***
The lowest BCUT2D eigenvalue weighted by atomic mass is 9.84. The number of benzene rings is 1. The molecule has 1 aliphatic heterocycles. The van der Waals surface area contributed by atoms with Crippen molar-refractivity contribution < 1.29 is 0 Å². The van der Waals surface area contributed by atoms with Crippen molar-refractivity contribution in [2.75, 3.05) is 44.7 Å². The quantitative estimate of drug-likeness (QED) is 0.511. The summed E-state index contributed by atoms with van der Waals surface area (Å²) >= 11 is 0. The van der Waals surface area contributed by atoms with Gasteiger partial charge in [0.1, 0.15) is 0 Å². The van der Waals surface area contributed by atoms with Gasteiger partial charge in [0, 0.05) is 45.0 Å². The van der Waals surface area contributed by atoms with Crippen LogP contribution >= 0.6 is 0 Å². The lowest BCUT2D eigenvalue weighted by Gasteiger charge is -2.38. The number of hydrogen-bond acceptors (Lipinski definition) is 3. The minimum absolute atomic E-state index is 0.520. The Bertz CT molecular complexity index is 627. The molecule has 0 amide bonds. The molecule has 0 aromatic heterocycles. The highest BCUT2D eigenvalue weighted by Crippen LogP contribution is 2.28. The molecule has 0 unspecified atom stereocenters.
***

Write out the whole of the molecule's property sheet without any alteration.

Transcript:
The lowest BCUT2D eigenvalue weighted by atomic mass is 9.84. The number of benzene rings is 1. The molecule has 1 aliphatic heterocycles. The van der Waals surface area contributed by atoms with Crippen molar-refractivity contribution < 1.29 is 0 Å². The van der Waals surface area contributed by atoms with Crippen molar-refractivity contribution in [2.75, 3.05) is 44.7 Å². The quantitative estimate of drug-likeness (QED) is 0.511. The summed E-state index contributed by atoms with van der Waals surface area (Å²) >= 11 is 0. The van der Waals surface area contributed by atoms with Gasteiger partial charge in [0.1, 0.15) is 0 Å². The van der Waals surface area contributed by atoms with Gasteiger partial charge in [0, 0.05) is 45.0 Å². The van der Waals surface area contributed by atoms with Crippen LogP contribution >= 0.6 is 0 Å². The lowest BCUT2D eigenvalue weighted by Gasteiger charge is -2.38. The number of hydrogen-bond acceptors (Lipinski definition) is 3. The minimum absolute atomic E-state index is 0.520. The Bertz CT molecular complexity index is 627. The molecule has 0 amide bonds. The molecule has 0 aromatic heterocycles. The highest BCUT2D eigenvalue weighted by Crippen LogP contribution is 2.28. The molecule has 0 unspecified atom stereocenters.